The Second Curse

Posted on July 8, 2012. Filed under: Culture | Tags: , , , , , , , , |

The Sopranos title screen.

The Sopranos title screen. (Photo credit: Wikipedia)

My husband and I have been catching up on some American pop culture by watching “The Sopranos” over the past few months. I’m pretty sure we’re the last people to see the show, but in case I’m wrong, it follows the life of Tony Soprano as he attempts to balance his personal life with running the New Jersey mafia. We’ve reached the point where his marriage is falling apart after years of lies, betrayals and abundant pastel furniture have finally taken their toll. Though they are married, Tony and his wife know very little about each other.

While I don’t think that too many people are sleeping around with one-legged Russians without their spouse knowing, it is common today for people to keep things from their spouse. For some it might be thousands of dollars on a credit card, for others it might just be holding back what you really want to say. For Carmella, Tony’s wife, it’s the latter. Like many women, she focuses on her role as the dutiful wife and hides from her fears. Fear of what would happen to her marriage, her children, her friends and her future if she took a stand against her husband.

I confess, I’ve wrongly judged people like this. I pride myself on having a completely open relationship with my husband (we aren’t swingers, we just communicate frequently). I struggle to relate with people who feel they can’t or shouldn’t tell their spouse something, because I believe God calls a married couple to become one in other ways than purely sexual. But the word of God is alive, powerful, and will show me how my ego is bigger than any greasy Jersey hair-do (Hebrews 4:12).

It’s clear to me that husbands and wives are indeed called to be one, but I wonder if some of us (myself included) take this concept too far (Genesis 2:22-25). In a post-women’s lib movement, American culture says that men and women are equal and if we’re being completely honest, we’ve beat down the roll of the dominate masculine man and replaced it with a more passive, dare I say effeminate, male.

While marriage is a partnership with each spouse playing an equally important role, women are called to submit their husbands because they are the leaders of the family (Ephesians 5:22-24). Some women are uncomfortable with the idea of submission because they associate it with a dog submitting to his master. But the comparison in Ephesians is that between Christ and the Church. I don’t think any Christian really thinks the Church is somehow degraded because it must submit to Christ. The Church has a very legitimate role to fulfill, but it must do so while being subservient to it’s leader.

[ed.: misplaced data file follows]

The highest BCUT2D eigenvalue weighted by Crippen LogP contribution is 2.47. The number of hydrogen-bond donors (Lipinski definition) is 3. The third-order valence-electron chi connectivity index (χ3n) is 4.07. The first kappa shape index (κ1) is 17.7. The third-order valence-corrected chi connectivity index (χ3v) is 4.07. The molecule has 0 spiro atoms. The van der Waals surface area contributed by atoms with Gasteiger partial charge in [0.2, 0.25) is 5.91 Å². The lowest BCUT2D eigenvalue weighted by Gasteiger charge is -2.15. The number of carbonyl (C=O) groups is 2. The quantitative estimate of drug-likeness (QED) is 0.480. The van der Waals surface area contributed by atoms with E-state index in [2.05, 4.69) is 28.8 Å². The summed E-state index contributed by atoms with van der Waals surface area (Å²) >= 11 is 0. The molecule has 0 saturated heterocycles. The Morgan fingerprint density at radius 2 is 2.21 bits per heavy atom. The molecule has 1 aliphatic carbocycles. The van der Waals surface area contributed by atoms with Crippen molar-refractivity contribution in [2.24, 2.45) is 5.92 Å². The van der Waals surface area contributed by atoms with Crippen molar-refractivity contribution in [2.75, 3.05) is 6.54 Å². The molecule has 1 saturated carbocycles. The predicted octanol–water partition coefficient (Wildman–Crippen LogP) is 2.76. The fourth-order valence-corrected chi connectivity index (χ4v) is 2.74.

Others of us (this is where I come in) agree with submission in theory, but execute it poorly. At its core, when women are called to submit, we are being called to respect our husbands and the awesome responsibility God has given them. We’re called to be their helpers in fulfilling their roles as leaders (Genesis 2:18-20). But let’s face it, we think they could do a better job and have little problem telling them so. It’s always going to be that way. Seriously, it’s Biblical. When we think of God punishing Eve after the Fall, we typically think of childbirth, i.e. rearing children. But there was a second curse: “And you will desire to control your husband, but he will rule over you” (Genesis 3:16). Women will always seek for men to make them happy, and they will never fulfill them completely (that’s reserved for someone else). My husband is a strong, loving, supportive, Godly man, yet I somehow always manage to find something I wish was done ‘better.’ Sadly, an epidural won’t take this curse away; I’ve just got to learn to love God by showing respect to my husband. How’s that done? By holding the tongue:

“It’s better to live alone in the corner of an attic than with a quarrelsome wife in a lovely home” (Proverbs 21:9).

“A quarrelsome wife is as annoying as constant dripping on a rainy day” (Proverbs 27:15).

Solomon has a lot to say about the nagging wife (and he should since he had hundreds of them), but none of it is good. When women share all their feelings or express their desires, even under the auspices of ‘being one’, it can often come across as just complaining and disrespectful. Though the people who hide their true feelings out of fear or apathy are also sinning, those of us who tell our spouses everything could probably learn something from couples who have mastered the art of discretion.

Ladies, we’ll always find something that we’d like done differently (a wadded up towel on the dish rack, dirty socks right next to the hamper), but pointing out all these ‘suggestions’ isn’t being a good helper or a respectful wife. I know I for one need to work on having more discretion and encouragement.  But the good news is that a woman who is a virtuous wife to her husband isn’t just some rug a husband walks all over. In fact, she gives her husband’s life meaning and is worth more to him than fine rubies, which are certainly more valuable than all the gaudy gold jewelry along the Jersey shore (Proverbs 31:1-12).

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